Titel: The Rise of Southern Republicans
Autor/en: Earl Black, Merle Black
HARVARD UNIV PR
September 2003 - kartoniert - 442 Seiten
Tracing the slow and difficult rise of Republicans in the South over five decades, Earl and Merle Black tell the remarkable story of political upheaval.
1. The Southern Transformation 2. Confronting the Democratic Juggernaut 3. The Promising Peripheral South 4. The Impenetrable Deep South 5. The Democratic Smother 6. The Democratic Domination 7. Reagan's Realignment of White Southerners 8. A New Party System in the South 9. The Peripheral South Breakthrough 10. The Deep South Challenge 11. The Republican Surge 12. Competitive South, Competitive America Notes Index
Earl Black is Herbert S. Autrey Professor of Political Science at Rice University. Merle Black is Asa G. Candler Professor of Politics and Government at Emory University.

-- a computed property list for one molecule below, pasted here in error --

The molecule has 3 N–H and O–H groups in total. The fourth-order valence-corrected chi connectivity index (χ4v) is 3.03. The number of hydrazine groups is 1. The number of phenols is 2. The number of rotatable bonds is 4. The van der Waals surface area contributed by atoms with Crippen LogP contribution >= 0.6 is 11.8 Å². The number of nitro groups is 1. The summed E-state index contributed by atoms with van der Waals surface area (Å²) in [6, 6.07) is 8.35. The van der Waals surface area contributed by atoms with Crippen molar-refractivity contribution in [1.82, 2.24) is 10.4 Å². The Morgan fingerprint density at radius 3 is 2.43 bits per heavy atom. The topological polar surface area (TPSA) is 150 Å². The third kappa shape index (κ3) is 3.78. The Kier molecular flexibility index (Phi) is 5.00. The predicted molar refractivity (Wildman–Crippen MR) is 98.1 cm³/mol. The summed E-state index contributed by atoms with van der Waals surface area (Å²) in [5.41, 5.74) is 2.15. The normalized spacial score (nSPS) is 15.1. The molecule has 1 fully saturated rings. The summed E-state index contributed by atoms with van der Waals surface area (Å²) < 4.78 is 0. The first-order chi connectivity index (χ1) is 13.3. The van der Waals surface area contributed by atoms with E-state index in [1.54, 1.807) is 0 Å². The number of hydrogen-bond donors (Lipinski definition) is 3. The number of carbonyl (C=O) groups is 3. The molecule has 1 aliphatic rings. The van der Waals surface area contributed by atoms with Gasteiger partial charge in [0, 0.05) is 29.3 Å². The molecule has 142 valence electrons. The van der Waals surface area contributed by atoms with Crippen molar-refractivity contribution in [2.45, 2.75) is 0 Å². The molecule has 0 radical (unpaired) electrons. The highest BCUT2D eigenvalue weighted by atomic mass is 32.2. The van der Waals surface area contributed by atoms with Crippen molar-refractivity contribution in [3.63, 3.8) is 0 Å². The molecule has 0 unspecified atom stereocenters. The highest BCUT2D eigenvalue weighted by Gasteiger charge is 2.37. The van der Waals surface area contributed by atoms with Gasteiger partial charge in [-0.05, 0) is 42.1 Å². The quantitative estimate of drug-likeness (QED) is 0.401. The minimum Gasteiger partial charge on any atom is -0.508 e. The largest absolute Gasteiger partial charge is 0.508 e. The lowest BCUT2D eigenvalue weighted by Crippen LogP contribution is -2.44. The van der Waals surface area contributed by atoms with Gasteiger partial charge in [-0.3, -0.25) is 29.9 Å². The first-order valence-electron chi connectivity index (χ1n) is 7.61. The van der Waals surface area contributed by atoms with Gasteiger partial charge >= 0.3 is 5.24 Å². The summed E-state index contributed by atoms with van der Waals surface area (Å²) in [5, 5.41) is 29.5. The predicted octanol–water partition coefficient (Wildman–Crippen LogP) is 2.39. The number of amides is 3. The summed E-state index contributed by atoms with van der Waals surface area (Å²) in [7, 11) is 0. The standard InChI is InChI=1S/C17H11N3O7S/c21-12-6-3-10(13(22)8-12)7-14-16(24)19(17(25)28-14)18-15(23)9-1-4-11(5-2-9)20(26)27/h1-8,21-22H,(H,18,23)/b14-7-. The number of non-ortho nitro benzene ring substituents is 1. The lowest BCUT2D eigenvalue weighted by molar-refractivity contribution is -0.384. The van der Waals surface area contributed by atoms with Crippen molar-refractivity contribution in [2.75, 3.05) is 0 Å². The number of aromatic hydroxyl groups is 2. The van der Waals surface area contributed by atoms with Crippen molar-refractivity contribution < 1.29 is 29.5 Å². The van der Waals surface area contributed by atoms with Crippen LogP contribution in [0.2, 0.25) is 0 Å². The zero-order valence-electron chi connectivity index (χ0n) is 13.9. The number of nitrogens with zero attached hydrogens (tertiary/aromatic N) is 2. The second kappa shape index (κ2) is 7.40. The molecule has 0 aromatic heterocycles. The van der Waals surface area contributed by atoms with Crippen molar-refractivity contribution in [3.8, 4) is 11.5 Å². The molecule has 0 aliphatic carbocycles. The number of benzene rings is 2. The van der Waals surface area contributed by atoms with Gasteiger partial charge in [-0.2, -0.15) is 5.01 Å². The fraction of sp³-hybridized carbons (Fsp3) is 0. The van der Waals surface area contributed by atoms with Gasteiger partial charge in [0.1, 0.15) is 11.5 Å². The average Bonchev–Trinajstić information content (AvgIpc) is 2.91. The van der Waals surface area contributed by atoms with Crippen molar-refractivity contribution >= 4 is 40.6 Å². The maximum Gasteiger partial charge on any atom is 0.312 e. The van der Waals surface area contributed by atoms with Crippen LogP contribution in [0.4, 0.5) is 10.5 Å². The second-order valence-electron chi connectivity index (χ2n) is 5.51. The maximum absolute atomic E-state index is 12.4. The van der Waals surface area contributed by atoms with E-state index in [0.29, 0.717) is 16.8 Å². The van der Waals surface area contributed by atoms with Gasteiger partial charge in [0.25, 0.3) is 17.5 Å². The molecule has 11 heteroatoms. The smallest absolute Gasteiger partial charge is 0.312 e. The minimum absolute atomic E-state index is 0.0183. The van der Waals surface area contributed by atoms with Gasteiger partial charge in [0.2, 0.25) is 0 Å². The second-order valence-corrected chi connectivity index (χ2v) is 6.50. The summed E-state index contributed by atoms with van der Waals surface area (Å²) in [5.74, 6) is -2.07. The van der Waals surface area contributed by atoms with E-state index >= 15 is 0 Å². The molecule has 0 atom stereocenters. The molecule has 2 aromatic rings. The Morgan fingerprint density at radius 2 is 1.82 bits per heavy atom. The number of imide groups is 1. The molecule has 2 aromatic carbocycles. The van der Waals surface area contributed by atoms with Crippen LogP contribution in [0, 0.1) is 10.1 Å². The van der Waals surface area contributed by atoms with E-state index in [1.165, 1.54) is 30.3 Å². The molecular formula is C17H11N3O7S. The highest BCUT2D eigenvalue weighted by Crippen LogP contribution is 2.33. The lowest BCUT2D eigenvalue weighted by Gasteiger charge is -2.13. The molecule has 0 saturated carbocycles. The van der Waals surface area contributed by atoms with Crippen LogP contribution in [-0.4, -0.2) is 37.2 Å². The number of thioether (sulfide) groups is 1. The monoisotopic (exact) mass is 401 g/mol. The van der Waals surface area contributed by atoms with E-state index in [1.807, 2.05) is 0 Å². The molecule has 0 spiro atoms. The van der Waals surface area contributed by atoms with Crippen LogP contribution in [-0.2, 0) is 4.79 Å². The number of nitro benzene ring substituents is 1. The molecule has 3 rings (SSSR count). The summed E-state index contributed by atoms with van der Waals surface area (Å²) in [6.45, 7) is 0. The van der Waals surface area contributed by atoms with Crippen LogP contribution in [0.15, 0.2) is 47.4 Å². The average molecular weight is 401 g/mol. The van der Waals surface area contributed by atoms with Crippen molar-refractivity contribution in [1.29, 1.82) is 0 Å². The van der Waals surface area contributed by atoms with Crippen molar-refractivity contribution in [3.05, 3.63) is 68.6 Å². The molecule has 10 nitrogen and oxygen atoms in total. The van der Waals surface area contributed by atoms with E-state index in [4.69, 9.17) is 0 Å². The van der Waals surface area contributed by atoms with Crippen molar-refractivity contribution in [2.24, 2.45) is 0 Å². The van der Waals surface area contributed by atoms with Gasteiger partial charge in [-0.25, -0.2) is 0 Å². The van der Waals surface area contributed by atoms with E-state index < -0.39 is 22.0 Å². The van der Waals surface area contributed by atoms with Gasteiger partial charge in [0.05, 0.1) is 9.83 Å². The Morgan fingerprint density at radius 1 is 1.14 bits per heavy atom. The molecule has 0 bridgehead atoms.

These two leading scholars of Southern politics present a rigorous investigation of how voting in the peripheral South (Florida, Arkansas, Texas, North Carolina, Virginia, and Tennessee) and the Deep South (Georgia, Louisiana, Mississippi, Alabama, and South Carolina) was realigned since Ronald Reagan was first elected president in 1980. -- Karl Helicher Library Journal 20020215 With publication of their latest book, The Rise of Southern Republicans the Blacks, both 60, have produced a trilogy that traces an almost geologic-style evolution in the South's political landscape. They've analyzed the whys and what-fors of a region, that in the past 50 years, has gone from impenetrably Democratic to competitively Republican. Their overarching conclusion: the two-party warfare that defines the South defines the nation...The Blacks' work--a mix of political wonkery and historical perspective, cut with the deliciously illuminating anecdote--is read by academics in various disciplines and political junkies of all stripes. The books are valued for their coolly dissecting insights...Because their writing swells beyond the data-crunching lab work of most political scientists--though new readers beware: The books are littered with scary-looking charts and graphs--it travels beyond academia. Party strategists are steeped in the work. "The Blacks wrote the book on how academic political science can illuminate practical politics," says Republican pollster Whit Ayers. -- Drew Jubera Atlanta Journal-Constitution 20020408 The South's political identity has been transformed in the last half-century from a region of Democratic hegemony to a region of Republican majority. Earl and Merle Black...sedulously examine this remarkable change...This is a work of serious scholarship that lacks any hint of a partisan purpose. Committed readers will increase their understanding of both Southern and national politics. The Blacks' effort may well be the definitive statement on Southern politics over the 20th century. Publishers Weekly 20020401 Not since 1872, Earl Black and Merle Black point out in their third book on Southern politics, had the Republicans constructed majorities from both the North and the South in both houses, and it was the national character of their victory that made the 1994 election such a landmark...In The Rise of Southern Republicans, the Black brothers chronicle the party's history from the 1930s to the present, election by election. They illuminate the economic, racial and political dynamics that gradually moved the South toward the Republican Party, while also warning that the Republicans do not by any means own the region in the way the Democrats once did. -- Kevin Sack New York Times Book Review 20020421 In The Rise of Southern Republicans brothers Earl and Merle Black explain the partisan realignment that has brought the South into the national political mainstream. The Blacks...focus most of their attention on the congressional arena, where voting patterns reflect long-term partisan loyalty more closely than at the presidential level...[T]he story the authors of The Rise of Southern Republicans tell is a fascinating one, with implications for American politics that are both profound and uncertain. -- David Lowe Weekly Standard 20020624 The rise of southern Republicans is one of the most consequential stories in modern American politics. For political reporters of a certain generation...the Democratic dominance of Southern congressional politics is barely understood. The Black brothers make it all very clear. -- Major Garrett Washington Monthly 20020501 This superb analysis of Southern politics by Earl Black...and his brother Merle Black...not only tracks the recent rise of Republicans in the South but explains why party realignment along ideological lines was so long in coming to that region...The Rise of Southern Republicans is already being rightly hailed as a political science classic. Its strength is the thorough and systematic manner in which it examines the changing ways a wide variety of factors have affected Southern voting patterns over the past four decades. The data and the rigor of the analysis are truly impressive. -- James D. Fairbanks Houston Chronicle 20020719 This extraordinary book by the country's two leading scholarly experts on the politics of the American South could accurately have been titled "Everything you wanted to know about Southern politics, as well as everything you could ever imagine asking about it"...Their knowledge of the intricacies of particular congressional districts across the region is amazing, and their analysis of the larger partisan trends in the region makes this the most important book on Southern politics. -- Stephen J. Farnsworth Richmond Times-Dispatch 20020815